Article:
So what triggers me? I can get upset at the same things as an INFP (or anyone else for that matter!), for example a friend posting something racist on my Facebook page. But when I argue back, it’s with logic. Now, “logic” for me is a bit of a charged word, because it sounds so fancy and mathematical, but when I ask my family and friends, they agree that I tend to dissociate myself emotionally in discussions and play the devil’s advocate.

    Also, what made me froth at the mouth about the racist stuff my friend posted was that this person has called people out for being racist in the past. So in my view, they should be able to see racism at work in their own behaviour too, instead of going on a gut instinct that’s entirely emotional, and then being defensive about it.

    To complicate things further, I know about the scars that make this person react with fear, so I sort of understand why they say these things, but it still maddens me that they don’t stop and THINK. My interpretation is that both Ti and Fe are at work here, but Ti takes the lead and tries to argue rationally for something that this person reacts emotionally to, and Ti gets frustrated because it can see where they’re coming from (through Fe?), while the other person (in this case) refuses to entertain a different viewpoint.

    If I’m not wrong, then, my trigger has more to do with thoughts than feelings, even though it sets off entirely emotional responses that are almost impossible for me to handle. I had to walk away from the conversation before I said something I’d regret, and then I mulled on it for days and beat myself up for the things I did and didn’t say, and “what if that person hates me forever?” etc.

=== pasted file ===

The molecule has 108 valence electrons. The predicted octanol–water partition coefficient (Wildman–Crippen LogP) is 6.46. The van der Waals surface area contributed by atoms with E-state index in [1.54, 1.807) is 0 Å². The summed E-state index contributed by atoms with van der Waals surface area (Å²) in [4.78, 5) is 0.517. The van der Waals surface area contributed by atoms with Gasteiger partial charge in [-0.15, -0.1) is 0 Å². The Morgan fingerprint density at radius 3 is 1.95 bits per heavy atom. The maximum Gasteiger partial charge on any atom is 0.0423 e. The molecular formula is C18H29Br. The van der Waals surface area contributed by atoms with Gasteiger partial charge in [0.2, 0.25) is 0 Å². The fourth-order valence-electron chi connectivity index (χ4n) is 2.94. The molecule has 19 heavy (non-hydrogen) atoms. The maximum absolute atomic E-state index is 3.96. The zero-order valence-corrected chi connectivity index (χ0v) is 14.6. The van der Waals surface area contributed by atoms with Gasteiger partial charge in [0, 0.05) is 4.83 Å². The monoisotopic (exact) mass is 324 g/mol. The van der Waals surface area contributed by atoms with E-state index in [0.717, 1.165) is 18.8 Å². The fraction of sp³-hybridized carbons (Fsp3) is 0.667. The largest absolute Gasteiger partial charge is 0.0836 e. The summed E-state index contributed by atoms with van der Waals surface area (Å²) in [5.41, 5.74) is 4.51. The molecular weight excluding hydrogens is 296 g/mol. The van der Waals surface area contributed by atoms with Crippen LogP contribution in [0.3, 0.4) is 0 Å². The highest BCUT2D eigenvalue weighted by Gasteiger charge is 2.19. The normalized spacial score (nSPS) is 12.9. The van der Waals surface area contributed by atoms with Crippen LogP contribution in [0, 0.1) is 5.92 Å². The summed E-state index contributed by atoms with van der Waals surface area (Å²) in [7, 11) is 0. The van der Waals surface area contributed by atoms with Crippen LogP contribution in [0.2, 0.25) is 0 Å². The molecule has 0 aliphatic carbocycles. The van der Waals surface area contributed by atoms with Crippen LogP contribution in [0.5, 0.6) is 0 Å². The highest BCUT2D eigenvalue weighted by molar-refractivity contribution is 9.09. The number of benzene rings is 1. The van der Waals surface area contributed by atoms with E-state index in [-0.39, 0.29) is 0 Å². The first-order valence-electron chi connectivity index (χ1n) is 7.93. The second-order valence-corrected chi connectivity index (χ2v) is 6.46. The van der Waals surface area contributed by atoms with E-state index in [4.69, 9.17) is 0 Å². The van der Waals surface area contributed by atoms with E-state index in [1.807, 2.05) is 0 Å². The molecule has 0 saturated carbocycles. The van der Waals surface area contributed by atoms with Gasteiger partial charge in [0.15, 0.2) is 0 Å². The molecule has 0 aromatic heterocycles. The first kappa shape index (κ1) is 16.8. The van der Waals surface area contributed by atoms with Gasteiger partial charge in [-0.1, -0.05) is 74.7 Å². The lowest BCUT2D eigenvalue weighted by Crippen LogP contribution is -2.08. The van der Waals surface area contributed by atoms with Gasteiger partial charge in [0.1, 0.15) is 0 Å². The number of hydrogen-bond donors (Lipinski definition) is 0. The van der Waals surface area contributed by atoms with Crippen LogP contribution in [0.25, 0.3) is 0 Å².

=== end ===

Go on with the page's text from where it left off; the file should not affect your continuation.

Now, that all sounds very “feely”, doesn’t it? :) But the thing is, I think it’s got more to do with Fe than Fi, because I want harmony above all, and I don’t have FAITH in my feelings. I can make decisions based on how I feel – like calling in sick because I sense that I’ll have a fever in a few hours – but I’ll also agonize over my decision because it wasn’t based on tangible facts. “What if I’m not really ill? What if this discomfort I’m feeling is false?”

    To illustrate further, some things that trigger me are a bit ridiculous. I mean, who in their right mind gets heart palpitations when they read an article where authors state their pet grammar peeves, just because some of those pet peeves have more to do with spelling than grammar? That doesn’t really matter in the grand scheme of things. Nobody gets seriously hurt by it. But my Ti was awakened (like a dragon!), because these people used “wrongly categorized knowledge” to be condescending to others. My impression was that they derided others for mistakes that they were categorizing inaccurately (as grammar instead of spelling), thus making a mistake of their own even as they were being smug. So in this case, I reacted to something I perceived as (sort of) morally wrong, but it was still based on a thinking function. These small inaccuracies don’t really violate an inner system of morals, they violate my subjective view of accuracy – even though I have lots of feelings around it!

    (Or am I wrong? Maybe I’m a total INFP. :D)

    I don’t mind telling you that it took enormous effort not to post something sarcastic and equally smug about that “grammar pet peeve” article on Facebook. I realized that I would only alienate people (thank you Fe!), so I refrained, but now I’m left to deal with the emotional fallout of not bringing clarity to the situation, LOL. It bugs me SO MUCH when people are smug about something that looks inaccurate to me. The “my ignorance is as valid as your knowledge” thing. Ugh. Very triggering.

    And now for the punch line: the cold sweat I experienced when I thought, “Oh, wait… maybe spelling is a subset of grammar? What if my (embarrassingly emotional) reaction to this ‘inaccuracy’ was based on my own ignorance?” The SHAME!

    And obsessive googling ensues…

  • Charis Branson
    • Charis Branson
    • April 18, 2016 at 3:41 pm

    Is that the first rule of Project Mayhem, Tyler? ;)

  • Charis Branson
    • Charis Branson
    • April 18, 2016 at 3:35 pm

    Thanks for the feedback, Robert! I’m glad you are coming to a better understanding of yourself.

  • Charis Branson
    • Charis Branson
    • April 18, 2016 at 3:34 pm

    Thanks for the personal perspective, Brad! :)

  • Tyler Durden
    • Tyler Durden
    • April 17, 2016 at 5:39 pm

    Being offended is a conscious choice, deal with it.